I'll admit it, without shame, that this podcast was by far my favorite from this past week. It's fantastically convicting and encouraging, and it's also deeply human.
Here's the summary as written by On Being:
What if the first question we asked on a date were, "How are you crazy? I'm crazy like this"? Philosopher and writer Alain de Botton's essay "Why You Will Marry the Wrong Person" was one of the most-read articles in The New York Times in recent years. As people and as a culture, he says, we would be much saner and happier if we reexamined our very view of love. Nowhere do we realistically teach ourselves and our children how love deepens and stumbles, survives and evolves over time, and how that process has much more to do with ourselves than with what is right or wrong about our partner. The real work of love is not in the falling, but in what comes after.
Whether you're married, dating, single, or a combination of them all, check this podcast out. It's a keeper.
- This one came to me from my sister, thanks Jenna! -
"The human brain has become one of the main capitol resources in our economy", yet our understanding of attention and multitasking - of the impacts of text messages and emails - is extremely limited (Did you know it takes your brain, roughly, 20 minutes to switch from task to task? I didn't).
After listening to this podcast, I have a lot of simple (yet profound) changes to make. And not just for productivity sake, but for life and happiness and for cultivating deep relationships (coincided with The True Hard Work of Love and Relationships, the practicality of this podcast increases significantly).
: Habits of Systematic Mindfulness :
No social media
Set strict hours of work
Plan out day
Don't let mood dictate how the day will go
Get comfortable with annoying people
Set expectations of availability
No quick answers
Tally hours of "deep work"
Block out "deep work hours" well in advance
Create a Shutting Down ritual
Leave nothing hanging
Say a mantra out loud, something like, "Schedule shutdown complete."
3. Declutter, by The Minimalists
They don't like advertisements. But really, they don't need them, because they do enough of it themselves.
To get to the sauce of this podcast, you'll have to endure more then enough self-promotions, casual links to their books, essays, and ways you can support them, but in the end, it's all worth it. And by end I mean the first 20 minutes or so because that's where they wrestle with and answer some pretty great questions. Questions like:
- What is one thing you always thought you wanted, but then, once you got it, you no longer wanted it?
- How do you gradually declutter your home?
- How do you explain greed in our society?
You can stop listening after these, if you're stretched for time, it does get a bit too preachy. But there's still good stuff in there.
I've never been a huge Lance or Tour de France fan, but I am a fan of this podcast mainly because it wrestles with the process of reconciliation, personally, relationally, and (for those unfortunate few) publicly.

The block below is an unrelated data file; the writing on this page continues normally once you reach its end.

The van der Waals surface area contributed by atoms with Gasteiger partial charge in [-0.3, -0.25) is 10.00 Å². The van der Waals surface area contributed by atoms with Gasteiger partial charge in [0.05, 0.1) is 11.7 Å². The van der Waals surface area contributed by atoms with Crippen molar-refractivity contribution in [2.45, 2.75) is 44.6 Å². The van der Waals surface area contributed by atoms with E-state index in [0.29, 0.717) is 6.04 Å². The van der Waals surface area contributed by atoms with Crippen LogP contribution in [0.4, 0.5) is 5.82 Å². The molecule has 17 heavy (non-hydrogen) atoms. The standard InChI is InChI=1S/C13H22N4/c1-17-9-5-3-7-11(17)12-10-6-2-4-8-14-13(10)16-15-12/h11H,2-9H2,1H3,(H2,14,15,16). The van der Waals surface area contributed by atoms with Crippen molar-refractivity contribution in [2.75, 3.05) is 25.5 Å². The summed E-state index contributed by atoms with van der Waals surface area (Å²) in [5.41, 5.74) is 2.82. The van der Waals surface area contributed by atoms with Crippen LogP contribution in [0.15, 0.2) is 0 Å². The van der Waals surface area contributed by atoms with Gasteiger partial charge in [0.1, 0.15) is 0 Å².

At the time I listened to this I was dealing with a difficult relationship, still am actually, but at that particular time it was a very broken relationship (no, I won't tell you who it is) and Lance's journey, his thought process and his full circle of understanding hit home.
Here's an excerpt from my favorite section, where Lance is describing why he finally took ownership of what he did and stopped trying to convince everyone (and himself) why he was being seen and treated unfairly.
Look, “betrayal” is a terrible word. It’s a word that nobody wants, a child to their parent or friend to another friend, a spouse to a spouse, a C.E.O. to — whatever. It’s a very heavy word. Complicit is 100x. For me, I had already started to get my mind and my heart around the fact that people had suffered this tremendous amount of betrayal, and then I was hit with complicit. And it just — it rocked me to the core. But it was, I tell you, it was the greatest — her name is Melissa — it was the greatest gift that anybody has given me the last six years.
And the story he tells after this, the one where a guy is standing on a bar balcony yelling, "F*** you!" is just beautiful.
Okay, I'll be honest. I listened to this podcast over a year ago, but I've thought about it a lot recently, and many times in-between. Not only is she a great storyteller, but her conclusion of happiness (for her it's marriage but really, it can be anything - job, community, kids, whatever) is spot-on.
"The grass isn't greener on the other side, the grass is greener where you water it."
Sheesh, that's good. And so, so right.
I hope you enjoy! If you have any favorites, send em along! I'm sure I'll listen to them at one point or another.
If you want more, check out these top five favorites or peruse over here to your heart's content.
Thanks for reading!